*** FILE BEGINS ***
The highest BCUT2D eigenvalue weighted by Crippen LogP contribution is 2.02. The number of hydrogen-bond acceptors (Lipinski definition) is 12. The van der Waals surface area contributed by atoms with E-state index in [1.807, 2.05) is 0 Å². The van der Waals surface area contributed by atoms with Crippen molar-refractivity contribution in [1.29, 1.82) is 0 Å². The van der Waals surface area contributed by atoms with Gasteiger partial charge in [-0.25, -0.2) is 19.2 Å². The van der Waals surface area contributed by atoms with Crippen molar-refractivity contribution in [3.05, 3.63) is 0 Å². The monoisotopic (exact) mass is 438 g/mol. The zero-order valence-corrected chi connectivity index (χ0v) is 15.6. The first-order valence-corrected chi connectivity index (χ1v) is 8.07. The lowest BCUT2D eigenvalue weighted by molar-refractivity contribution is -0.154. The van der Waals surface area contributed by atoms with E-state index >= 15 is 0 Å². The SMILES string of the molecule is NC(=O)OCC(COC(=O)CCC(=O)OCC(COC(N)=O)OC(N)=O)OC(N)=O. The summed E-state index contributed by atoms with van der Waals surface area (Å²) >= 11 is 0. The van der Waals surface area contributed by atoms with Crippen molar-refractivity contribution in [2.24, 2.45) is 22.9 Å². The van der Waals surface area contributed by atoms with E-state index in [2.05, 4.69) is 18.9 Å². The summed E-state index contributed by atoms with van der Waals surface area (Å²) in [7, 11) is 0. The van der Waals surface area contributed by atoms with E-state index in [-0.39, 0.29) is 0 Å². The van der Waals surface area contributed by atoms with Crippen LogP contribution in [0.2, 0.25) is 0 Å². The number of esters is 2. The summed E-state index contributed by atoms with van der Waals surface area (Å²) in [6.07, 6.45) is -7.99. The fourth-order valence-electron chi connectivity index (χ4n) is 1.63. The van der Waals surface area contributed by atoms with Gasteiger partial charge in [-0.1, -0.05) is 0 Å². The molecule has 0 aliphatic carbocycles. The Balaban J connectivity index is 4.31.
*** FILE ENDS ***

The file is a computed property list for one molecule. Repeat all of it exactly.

The highest BCUT2D eigenvalue weighted by Crippen LogP contribution is 2.02. The number of hydrogen-bond acceptors (Lipinski definition) is 12. The van der Waals surface area contributed by atoms with E-state index in [1.807, 2.05) is 0 Å². The van der Waals surface area contributed by atoms with Crippen molar-refractivity contribution in [1.29, 1.82) is 0 Å². The van der Waals surface area contributed by atoms with Gasteiger partial charge in [-0.25, -0.2) is 19.2 Å². The van der Waals surface area contributed by atoms with Crippen molar-refractivity contribution in [3.05, 3.63) is 0 Å². The monoisotopic (exact) mass is 438 g/mol. The zero-order valence-corrected chi connectivity index (χ0v) is 15.6. The first-order valence-corrected chi connectivity index (χ1v) is 8.07. The lowest BCUT2D eigenvalue weighted by molar-refractivity contribution is -0.154. The van der Waals surface area contributed by atoms with E-state index >= 15 is 0 Å². The SMILES string of the molecule is NC(=O)OCC(COC(=O)CCC(=O)OCC(COC(N)=O)OC(N)=O)OC(N)=O. The summed E-state index contributed by atoms with van der Waals surface area (Å²) >= 11 is 0. The van der Waals surface area contributed by atoms with Crippen molar-refractivity contribution in [2.24, 2.45) is 22.9 Å². The van der Waals surface area contributed by atoms with E-state index in [2.05, 4.69) is 18.9 Å². The summed E-state index contributed by atoms with van der Waals surface area (Å²) in [7, 11) is 0. The van der Waals surface area contributed by atoms with E-state index in [-0.39, 0.29) is 0 Å². The van der Waals surface area contributed by atoms with Crippen LogP contribution in [0.2, 0.25) is 0 Å². The number of esters is 2. The summed E-state index contributed by atoms with van der Waals surface area (Å²) in [6.07, 6.45) is -7.99. The fourth-order valence-electron chi connectivity index (χ4n) is 1.63. The van der Waals surface area contributed by atoms with Gasteiger partial charge in [-0.1, -0.05) is 0 Å². The molecule has 0 aliphatic carbocycles. The Balaban J connectivity index is 4.31.